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The Open Practice & Client Presence During Procedures

Kenichiro Yagi, RVT, VTS (ECC, SAIM), Adobe Animal Hospital, Los Altos, California

November / December 2017|Web-Exclusive

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The Open Practice & Client Presence During Procedures

Allowing a client to watch the veterinary team perform a procedure on his or her pet takes courage. Using venipuncture as an example:

  • What if the sampling is unsuccessful? 
  • What if the patient cries in pain?
  • What if the patient struggles and blood splatters?
  • What if the owner gets scratched or bitten while trying to calm his or her pet?

Much can happen in a split second that can lead to disaster. So, why do some veterinary practices use the “open hospital” concept that allows clients to stay with their pets and watch procedures? (See Figure 1.)

 A practice design decision includes glass walls that allow owners to observe surgeries.

Figure 1  A practice design decision includes glass walls that allow owners to observe surgeries.

The Bad

Veterinary professionals often voice concerns about this policy. Here are some of the reasons:

  • Anxious pets and owners can feed off each and create a negative cycle that keeps getting worse.
  • A fearful patient is at risk of running loose and could also harm a veterinary team member or the owner.
  • Owners may risk exposure to occupational hazards (eg, needles, anesthetic gases, radiation).
  • Owners may faint and even fall and injure themselves when they witness traumatic scenes during a surgical procedure.
  • Owners may react inappropriately when they do not understand a situation (eg, grabbing the towel clamp and contaminating the sterile field because he or she thinks clamping the skin was accidental and the patient was being hurt).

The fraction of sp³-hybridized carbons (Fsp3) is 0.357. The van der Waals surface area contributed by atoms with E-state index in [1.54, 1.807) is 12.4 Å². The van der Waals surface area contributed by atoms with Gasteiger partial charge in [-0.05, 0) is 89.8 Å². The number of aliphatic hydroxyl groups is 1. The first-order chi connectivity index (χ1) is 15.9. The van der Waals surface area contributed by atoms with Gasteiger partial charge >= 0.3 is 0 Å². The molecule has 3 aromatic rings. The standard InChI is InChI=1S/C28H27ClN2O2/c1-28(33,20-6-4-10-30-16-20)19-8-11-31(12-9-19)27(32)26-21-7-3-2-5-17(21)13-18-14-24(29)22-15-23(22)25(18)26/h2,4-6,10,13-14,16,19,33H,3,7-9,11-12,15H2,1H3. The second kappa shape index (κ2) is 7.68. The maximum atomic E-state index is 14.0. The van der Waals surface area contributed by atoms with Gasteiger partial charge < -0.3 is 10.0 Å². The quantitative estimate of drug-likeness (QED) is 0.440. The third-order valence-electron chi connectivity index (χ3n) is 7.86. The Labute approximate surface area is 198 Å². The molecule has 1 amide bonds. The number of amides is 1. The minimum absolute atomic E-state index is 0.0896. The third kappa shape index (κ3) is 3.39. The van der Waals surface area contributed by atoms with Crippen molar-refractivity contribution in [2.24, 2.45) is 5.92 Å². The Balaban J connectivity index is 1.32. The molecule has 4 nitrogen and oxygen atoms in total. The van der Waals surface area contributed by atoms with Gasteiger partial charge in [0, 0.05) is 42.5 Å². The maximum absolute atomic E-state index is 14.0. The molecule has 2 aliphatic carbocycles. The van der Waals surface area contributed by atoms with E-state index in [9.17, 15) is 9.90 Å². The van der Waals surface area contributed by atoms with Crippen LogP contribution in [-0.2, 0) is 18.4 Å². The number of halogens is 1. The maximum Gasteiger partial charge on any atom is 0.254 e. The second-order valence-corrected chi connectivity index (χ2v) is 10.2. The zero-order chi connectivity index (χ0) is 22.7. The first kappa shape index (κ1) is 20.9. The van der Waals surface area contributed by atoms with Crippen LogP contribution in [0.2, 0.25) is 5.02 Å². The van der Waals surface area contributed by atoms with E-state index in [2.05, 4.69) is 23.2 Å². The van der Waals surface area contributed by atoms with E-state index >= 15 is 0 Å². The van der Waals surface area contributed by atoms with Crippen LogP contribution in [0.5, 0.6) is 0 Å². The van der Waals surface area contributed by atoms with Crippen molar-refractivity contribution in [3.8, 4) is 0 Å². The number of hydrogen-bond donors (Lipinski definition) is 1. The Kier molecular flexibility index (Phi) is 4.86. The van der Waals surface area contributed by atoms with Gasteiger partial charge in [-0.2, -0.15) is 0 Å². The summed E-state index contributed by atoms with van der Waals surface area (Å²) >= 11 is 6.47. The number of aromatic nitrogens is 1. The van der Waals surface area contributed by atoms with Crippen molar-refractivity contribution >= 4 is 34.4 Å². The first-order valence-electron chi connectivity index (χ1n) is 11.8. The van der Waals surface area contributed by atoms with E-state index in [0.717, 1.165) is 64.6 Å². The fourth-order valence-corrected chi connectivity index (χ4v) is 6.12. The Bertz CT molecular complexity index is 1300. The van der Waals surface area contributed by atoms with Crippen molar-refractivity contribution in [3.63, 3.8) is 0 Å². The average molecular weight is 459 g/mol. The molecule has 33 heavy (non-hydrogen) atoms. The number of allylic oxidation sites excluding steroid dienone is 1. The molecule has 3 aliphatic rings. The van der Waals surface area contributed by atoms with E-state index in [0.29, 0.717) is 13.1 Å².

• A human medical professional intently observing a surgery may cause stage fright for the veterinary team members. (See Figure 2).
  • Owners may cause privacy concerns when they peruse another patient’s chart or become upset when they overhear another owner in the ICU being given grave news.
  • The practice can be liable for injuries (eg, an owner falls and is injured, an owner is wounded by an animal). 
 An owner looking over the veterinary team’s shoulder can be intimidating.

Figure 2 An owner looking over the veterinary team’s shoulder can be intimidating.

Meeting the Challenges

Despite these challenges, practices believing in the benefits and embracing the open hospital concept are not unheard of. Fortunately, many challenges can be minimized. (See Table 1.)


Challenges & Solutions to the Open Hospital Policy

Occupational hazardsSetting ground rules and ensuring regulations are followed
Obstruction of procedure from lack of understandingExplaining procedures and warning about tasks that seem unusual to owners without a medical background
Delay of a scheduled procedure because the owner cannot be contactedSetting strict policies and obtaining agreement to start procedures on schedule